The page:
I ran across a brilliant research article from BioMed Research International, Human Elimination of Organochloride Pesticides: Blood, Urine, and Sweat Study. Whew! The title alone is pretty intimidating! Researchers found that a large number of pesticides and chemicals are stored in bodily tissue, instead of in blood, for an alarming length of time.
“Organochlorinated compounds (OCPs), have been used globally for many years as solvents, fumigants, and insecticides. Most well known, DDT.”
OCPs are lipophilic, meaning they are an organic compound, greasy to the touch, insoluble in water and comprise chief structural compounds of living cells. Meaning – it makes them long lasting and highly absorbable. This is a dangerous combination for a pesticide. (great to kill insects – but at what cost?)
Attempting to put this in laypersons terms proved quite challenging. If there is such a thing as nutshell for staggering statistics concerning the accumulation of toxic chemicals in the human body, they could be:
- Along with DDT, many countries banned several of these agents in the OCP family years ago.
- Due to the lingering effects of the chemicals in tissue, individuals contaminated with these compounds could potentially pass them onto their offspring during pregnancy.
Additional factors for lingering effects:
- Ongoing use of OCPs in some areas.
- Occurrence in the environment and within the human body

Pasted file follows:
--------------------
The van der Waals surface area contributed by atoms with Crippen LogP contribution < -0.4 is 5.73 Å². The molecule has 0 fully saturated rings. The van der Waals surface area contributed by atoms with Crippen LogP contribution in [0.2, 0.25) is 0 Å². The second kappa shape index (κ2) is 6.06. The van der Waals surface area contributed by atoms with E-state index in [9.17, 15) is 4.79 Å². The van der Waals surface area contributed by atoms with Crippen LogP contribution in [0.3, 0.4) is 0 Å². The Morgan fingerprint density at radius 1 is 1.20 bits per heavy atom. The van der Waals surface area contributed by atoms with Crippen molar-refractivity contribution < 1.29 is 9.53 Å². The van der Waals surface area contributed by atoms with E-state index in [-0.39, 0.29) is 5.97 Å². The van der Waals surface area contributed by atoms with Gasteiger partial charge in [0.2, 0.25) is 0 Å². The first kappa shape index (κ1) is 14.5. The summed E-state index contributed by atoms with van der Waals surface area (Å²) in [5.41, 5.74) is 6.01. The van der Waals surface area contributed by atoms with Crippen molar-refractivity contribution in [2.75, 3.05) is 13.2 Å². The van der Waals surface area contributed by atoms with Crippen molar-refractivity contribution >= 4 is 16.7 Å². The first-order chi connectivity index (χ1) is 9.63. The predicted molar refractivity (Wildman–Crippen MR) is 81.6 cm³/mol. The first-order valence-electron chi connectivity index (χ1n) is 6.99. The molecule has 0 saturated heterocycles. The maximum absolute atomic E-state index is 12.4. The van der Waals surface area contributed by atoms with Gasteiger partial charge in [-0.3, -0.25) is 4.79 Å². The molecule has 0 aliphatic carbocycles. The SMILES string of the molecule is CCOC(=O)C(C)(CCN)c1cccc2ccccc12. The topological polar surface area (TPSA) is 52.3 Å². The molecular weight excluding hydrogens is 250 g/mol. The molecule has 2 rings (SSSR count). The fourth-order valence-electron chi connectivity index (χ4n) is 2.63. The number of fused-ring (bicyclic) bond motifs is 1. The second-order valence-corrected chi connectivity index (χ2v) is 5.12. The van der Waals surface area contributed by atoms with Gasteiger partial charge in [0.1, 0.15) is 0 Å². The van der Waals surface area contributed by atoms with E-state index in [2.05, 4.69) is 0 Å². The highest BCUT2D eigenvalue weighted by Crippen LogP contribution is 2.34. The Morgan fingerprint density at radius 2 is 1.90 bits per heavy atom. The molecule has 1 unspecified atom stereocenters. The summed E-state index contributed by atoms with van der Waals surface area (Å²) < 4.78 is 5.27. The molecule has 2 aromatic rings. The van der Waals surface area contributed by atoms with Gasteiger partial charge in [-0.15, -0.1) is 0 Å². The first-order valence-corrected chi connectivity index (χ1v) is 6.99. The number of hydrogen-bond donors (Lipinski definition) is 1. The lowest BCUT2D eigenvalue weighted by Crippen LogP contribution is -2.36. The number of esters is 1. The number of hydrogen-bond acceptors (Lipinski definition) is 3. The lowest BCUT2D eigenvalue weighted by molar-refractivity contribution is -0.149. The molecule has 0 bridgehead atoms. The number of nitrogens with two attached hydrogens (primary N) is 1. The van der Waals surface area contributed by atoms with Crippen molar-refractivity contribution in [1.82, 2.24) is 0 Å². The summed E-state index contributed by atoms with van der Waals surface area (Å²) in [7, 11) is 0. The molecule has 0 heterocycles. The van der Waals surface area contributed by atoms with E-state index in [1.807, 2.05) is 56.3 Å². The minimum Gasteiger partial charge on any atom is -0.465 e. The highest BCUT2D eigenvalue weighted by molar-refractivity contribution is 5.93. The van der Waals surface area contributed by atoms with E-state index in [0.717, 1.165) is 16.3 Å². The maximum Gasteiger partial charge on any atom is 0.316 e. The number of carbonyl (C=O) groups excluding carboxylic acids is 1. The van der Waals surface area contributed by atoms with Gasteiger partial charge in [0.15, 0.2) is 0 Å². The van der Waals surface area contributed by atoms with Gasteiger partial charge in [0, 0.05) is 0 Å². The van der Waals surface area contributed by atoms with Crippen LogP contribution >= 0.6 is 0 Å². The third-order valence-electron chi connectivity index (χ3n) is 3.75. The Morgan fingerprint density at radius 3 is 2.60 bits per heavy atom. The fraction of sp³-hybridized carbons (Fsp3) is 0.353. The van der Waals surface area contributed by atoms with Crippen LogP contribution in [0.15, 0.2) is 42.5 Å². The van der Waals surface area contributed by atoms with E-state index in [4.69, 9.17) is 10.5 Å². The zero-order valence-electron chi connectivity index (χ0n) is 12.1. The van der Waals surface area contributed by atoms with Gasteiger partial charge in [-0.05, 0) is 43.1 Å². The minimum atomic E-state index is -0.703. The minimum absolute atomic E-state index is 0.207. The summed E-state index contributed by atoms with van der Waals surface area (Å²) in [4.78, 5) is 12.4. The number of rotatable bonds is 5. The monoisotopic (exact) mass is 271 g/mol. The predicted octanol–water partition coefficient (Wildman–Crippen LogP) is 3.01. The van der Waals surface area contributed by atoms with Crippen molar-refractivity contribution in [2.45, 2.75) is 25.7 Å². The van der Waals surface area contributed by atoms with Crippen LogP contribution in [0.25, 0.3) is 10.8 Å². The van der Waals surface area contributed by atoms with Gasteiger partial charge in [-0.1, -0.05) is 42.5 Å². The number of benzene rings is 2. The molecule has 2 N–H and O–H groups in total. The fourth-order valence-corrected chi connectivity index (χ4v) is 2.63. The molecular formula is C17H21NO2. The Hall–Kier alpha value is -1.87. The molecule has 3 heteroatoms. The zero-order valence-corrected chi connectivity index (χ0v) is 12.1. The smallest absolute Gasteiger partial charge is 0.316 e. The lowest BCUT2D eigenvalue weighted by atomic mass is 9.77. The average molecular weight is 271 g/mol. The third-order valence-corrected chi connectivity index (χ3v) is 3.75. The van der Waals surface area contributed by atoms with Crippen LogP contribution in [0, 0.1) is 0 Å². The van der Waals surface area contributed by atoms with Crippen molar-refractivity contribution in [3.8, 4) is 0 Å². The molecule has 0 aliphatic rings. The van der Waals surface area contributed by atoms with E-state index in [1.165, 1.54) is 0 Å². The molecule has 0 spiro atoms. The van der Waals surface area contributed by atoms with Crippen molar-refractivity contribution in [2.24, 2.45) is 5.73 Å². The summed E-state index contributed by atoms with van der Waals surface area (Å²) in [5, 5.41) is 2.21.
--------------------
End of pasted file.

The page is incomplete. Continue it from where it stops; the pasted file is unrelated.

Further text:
- Travel and exposure to areas that continue to utilize these toxic chemicals
There have been numerous, detailed research studies confirming that ridding your body of chemicals, pesticides and dangerous accumulations of toxins via SWEAT is established. These studies highlighting the difference between sweat, blood, and urine proves that sweat is the number one way to diminish the burden of these harmful toxins in your body.
Knowing that you can begin to detoxify and strengthen your system 2 – 3 times each week during your 30-min. purifying sessions is a great feeling, isn’t it?
Biomed Research International, Volume 2016, Article ID 1624643, 10 pages
Stephen J. Genuis, University of Alberta, Edmonton, AB, Canada T6G 2R7; University of Calgary, AB, Canada T2N 4N1
Kevin Lane, Department of Chemistry, The King’s University, Edmonton, AB, Canada T6B 2H3
Detlef Birkholz, University of Alberta, Edmonton, AB, Canada T6G 2R7